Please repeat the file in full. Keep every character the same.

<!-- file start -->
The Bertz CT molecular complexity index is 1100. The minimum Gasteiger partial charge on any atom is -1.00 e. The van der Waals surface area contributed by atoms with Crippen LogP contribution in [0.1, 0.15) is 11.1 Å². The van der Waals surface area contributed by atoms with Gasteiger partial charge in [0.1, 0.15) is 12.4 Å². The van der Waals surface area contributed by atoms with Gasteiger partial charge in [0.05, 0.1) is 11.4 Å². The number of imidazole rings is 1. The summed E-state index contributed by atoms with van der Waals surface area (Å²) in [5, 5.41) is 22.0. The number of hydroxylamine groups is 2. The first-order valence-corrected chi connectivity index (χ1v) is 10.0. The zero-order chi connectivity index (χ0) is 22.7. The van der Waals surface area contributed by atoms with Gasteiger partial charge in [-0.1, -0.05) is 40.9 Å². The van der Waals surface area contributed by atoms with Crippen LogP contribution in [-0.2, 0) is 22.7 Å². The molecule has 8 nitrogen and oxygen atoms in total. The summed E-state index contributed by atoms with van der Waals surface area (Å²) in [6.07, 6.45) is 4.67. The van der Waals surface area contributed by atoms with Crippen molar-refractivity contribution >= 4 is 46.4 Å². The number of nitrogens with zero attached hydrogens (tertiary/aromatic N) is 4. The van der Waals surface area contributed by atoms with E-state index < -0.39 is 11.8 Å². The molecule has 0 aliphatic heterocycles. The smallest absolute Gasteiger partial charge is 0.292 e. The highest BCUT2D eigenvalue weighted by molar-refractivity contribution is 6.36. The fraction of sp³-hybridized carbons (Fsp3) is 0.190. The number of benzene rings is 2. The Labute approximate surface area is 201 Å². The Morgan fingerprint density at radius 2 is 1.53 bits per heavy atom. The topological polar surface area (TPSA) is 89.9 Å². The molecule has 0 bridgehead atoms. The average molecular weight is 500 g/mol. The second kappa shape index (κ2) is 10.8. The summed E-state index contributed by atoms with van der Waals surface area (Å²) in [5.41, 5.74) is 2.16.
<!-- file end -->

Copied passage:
The Bertz CT molecular complexity index is 1100. The minimum Gasteiger partial charge on any atom is -1.00 e. The van der Waals surface area contributed by atoms with Crippen LogP contribution in [0.1, 0.15) is 11.1 Å². The van der Waals surface area contributed by atoms with Gasteiger partial charge in [0.1, 0.15) is 12.4 Å². The van der Waals surface area contributed by atoms with Gasteiger partial charge in [0.05, 0.1) is 11.4 Å². The number of imidazole rings is 1. The summed E-state index contributed by atoms with van der Waals surface area (Å²) in [5, 5.41) is 22.0. The number of hydroxylamine groups is 2. The first-order valence-corrected chi connectivity index (χ1v) is 10.0. The zero-order chi connectivity index (χ0) is 22.7. The van der Waals surface area contributed by atoms with Gasteiger partial charge in [-0.1, -0.05) is 40.9 Å². The van der Waals surface area contributed by atoms with Crippen LogP contribution in [-0.2, 0) is 22.7 Å². The molecule has 8 nitrogen and oxygen atoms in total. The summed E-state index contributed by atoms with van der Waals surface area (Å²) in [6.07, 6.45) is 4.67. The van der Waals surface area contributed by atoms with Crippen molar-refractivity contribution >= 4 is 46.4 Å². The number of nitrogens with zero attached hydrogens (tertiary/aromatic N) is 4. The van der Waals surface area contributed by atoms with E-state index < -0.39 is 11.8 Å². The molecule has 0 aliphatic heterocycles. The smallest absolute Gasteiger partial charge is 0.292 e. The highest BCUT2D eigenvalue weighted by molar-refractivity contribution is 6.36. The fraction of sp³-hybridized carbons (Fsp3) is 0.190. The number of benzene rings is 2. The Labute approximate surface area is 201 Å². The Morgan fingerprint density at radius 2 is 1.53 bits per heavy atom. The topological polar surface area (TPSA) is 89.9 Å². The molecule has 0 bridgehead atoms. The average molecular weight is 500 g/mol. The second kappa shape index (κ2) is 10.8. The summed E-state index contributed by atoms with van der Waals surface area (Å²) in [5.41, 5.74) is 2.16.